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Position Sensors

Optical position sensors are the sensors of choice for highly accurate positioning of antennas. There are two broad styles of the encoders viz. incremental and absolute. An incremental encoder is made of a glass disc and a light interrupter. Transparent and opaque markings are put on the outer periphery of the glass disc. Light emitted from a lamp or LED is interrupted by the glass disc and received by a photo diode. As the disk rotates, the light falling on the photo detector is interrupted by the opaque markings, leading to pulses in the photdetector. These pulses are counted to determine the change in position. The disk has an index marker, is used to provide a reference. Though incremental encoders are simple in construction and provide a cheap solution for position sensing, they suffer from one drawback. On the failure of the power to the encoder or the electronic circuit, the electronic counter looses its count value, and hence all information as to the current position. Hence, upon the resumption of the power to the antenna, one would need to move the antenna until the index marker pulse is received, a procedure called ``homing". For large antennas like those at the GMRT, this is unacceptable and hence absolute encoders have to be used.

In an absolute encoder, a pattern corresponding to a gray code is printed on the glass disc. The glass disc moves through a light emitter and a set of light detectors. The number of light detectors are in proportion with the number of bits of the encoders. This enables the encoder to generate a binary word corresponding to the angular position of its shaft. The electronics housed inside the encoder converts the gray code to the natural binary . Also the parallel code gets converted into serial format for transmitting over long distance cable. The encoder is directly mounted on each axis of an antenna.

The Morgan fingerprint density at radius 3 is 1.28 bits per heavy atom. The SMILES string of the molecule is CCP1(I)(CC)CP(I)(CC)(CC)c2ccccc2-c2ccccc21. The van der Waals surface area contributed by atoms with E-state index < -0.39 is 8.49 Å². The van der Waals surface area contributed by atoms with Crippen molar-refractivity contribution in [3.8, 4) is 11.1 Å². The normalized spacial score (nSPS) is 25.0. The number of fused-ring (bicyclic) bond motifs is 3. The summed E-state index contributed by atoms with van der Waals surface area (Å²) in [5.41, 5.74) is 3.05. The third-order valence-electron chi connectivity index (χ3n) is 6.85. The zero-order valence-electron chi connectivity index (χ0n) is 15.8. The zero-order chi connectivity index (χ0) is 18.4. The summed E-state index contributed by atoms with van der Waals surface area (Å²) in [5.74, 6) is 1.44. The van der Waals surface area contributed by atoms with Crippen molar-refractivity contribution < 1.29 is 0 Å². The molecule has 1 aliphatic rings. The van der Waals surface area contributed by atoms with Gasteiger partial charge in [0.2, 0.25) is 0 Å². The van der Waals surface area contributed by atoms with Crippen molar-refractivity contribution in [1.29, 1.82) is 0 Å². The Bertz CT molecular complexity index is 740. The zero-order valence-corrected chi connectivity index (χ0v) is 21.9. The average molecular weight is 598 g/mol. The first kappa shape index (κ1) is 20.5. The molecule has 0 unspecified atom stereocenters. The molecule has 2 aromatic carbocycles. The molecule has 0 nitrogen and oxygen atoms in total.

Table 20.4: Encoder specifications.
Type Optical, absolute shaft encoder.
Resolution 17 bit (10 arcsec).
Max . Shaft speed 600 rpm.
Max. Data rate update 100 kHz.
Illumination light emitting diode.
Input Power + 5V DC at 300 mA.
Output Code Natural binary.
Output data format Serial.
Data transmission RS $-$422 differential line driver.
Serial output MSB first, LSB last & then parity bit.
Count Direction CW increasing.
Operating temp. 0$^\circ$ C to +70$^\circ$ C.

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Next: Dual Drive Up: The GMRT Servo System Previous: Gear Reducers   Contents